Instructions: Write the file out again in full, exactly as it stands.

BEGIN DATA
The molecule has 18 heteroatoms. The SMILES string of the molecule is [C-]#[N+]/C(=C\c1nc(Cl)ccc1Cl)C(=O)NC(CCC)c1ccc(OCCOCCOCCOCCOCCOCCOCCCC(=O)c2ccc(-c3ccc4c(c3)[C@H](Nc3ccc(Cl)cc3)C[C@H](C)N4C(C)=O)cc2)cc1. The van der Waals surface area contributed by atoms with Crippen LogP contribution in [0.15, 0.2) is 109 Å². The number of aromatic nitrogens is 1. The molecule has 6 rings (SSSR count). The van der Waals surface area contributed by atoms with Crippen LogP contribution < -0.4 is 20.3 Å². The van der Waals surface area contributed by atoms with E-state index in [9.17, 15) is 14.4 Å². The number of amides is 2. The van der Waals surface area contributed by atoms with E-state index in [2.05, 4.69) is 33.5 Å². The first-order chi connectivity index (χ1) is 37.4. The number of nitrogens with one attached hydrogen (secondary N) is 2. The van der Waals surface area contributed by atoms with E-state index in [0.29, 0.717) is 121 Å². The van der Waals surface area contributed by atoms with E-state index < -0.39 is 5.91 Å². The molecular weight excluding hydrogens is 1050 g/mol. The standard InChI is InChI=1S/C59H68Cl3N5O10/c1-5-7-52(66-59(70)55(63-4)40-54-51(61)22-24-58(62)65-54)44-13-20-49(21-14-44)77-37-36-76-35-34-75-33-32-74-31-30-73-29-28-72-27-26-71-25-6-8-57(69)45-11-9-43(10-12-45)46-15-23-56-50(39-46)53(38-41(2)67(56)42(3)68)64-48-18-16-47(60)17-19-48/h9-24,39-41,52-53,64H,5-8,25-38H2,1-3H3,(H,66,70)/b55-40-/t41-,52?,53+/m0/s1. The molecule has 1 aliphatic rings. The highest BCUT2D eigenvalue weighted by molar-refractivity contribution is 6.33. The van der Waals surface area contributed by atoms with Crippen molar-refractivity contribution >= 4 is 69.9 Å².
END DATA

The molecule has 18 heteroatoms. The SMILES string of the molecule is [C-]#[N+]/C(=C\c1nc(Cl)ccc1Cl)C(=O)NC(CCC)c1ccc(OCCOCCOCCOCCOCCOCCOCCCC(=O)c2ccc(-c3ccc4c(c3)[C@H](Nc3ccc(Cl)cc3)C[C@H](C)N4C(C)=O)cc2)cc1. The van der Waals surface area contributed by atoms with Crippen LogP contribution in [0.15, 0.2) is 109 Å². The number of aromatic nitrogens is 1. The molecule has 6 rings (SSSR count). The van der Waals surface area contributed by atoms with Crippen LogP contribution < -0.4 is 20.3 Å². The van der Waals surface area contributed by atoms with E-state index in [9.17, 15) is 14.4 Å². The number of amides is 2. The van der Waals surface area contributed by atoms with E-state index in [2.05, 4.69) is 33.5 Å². The first-order chi connectivity index (χ1) is 37.4. The number of nitrogens with one attached hydrogen (secondary N) is 2. The van der Waals surface area contributed by atoms with E-state index in [0.29, 0.717) is 121 Å². The van der Waals surface area contributed by atoms with E-state index < -0.39 is 5.91 Å². The molecular weight excluding hydrogens is 1050 g/mol. The standard InChI is InChI=1S/C59H68Cl3N5O10/c1-5-7-52(66-59(70)55(63-4)40-54-51(61)22-24-58(62)65-54)44-13-20-49(21-14-44)77-37-36-76-35-34-75-33-32-74-31-30-73-29-28-72-27-26-71-25-6-8-57(69)45-11-9-43(10-12-45)46-15-23-56-50(39-46)53(38-41(2)67(56)42(3)68)64-48-18-16-47(60)17-19-48/h9-24,39-41,52-53,64H,5-8,25-38H2,1-3H3,(H,66,70)/b55-40-/t41-,52?,53+/m0/s1. The molecule has 1 aliphatic rings. The highest BCUT2D eigenvalue weighted by molar-refractivity contribution is 6.33. The van der Waals surface area contributed by atoms with Crippen molar-refractivity contribution >= 4 is 69.9 Å².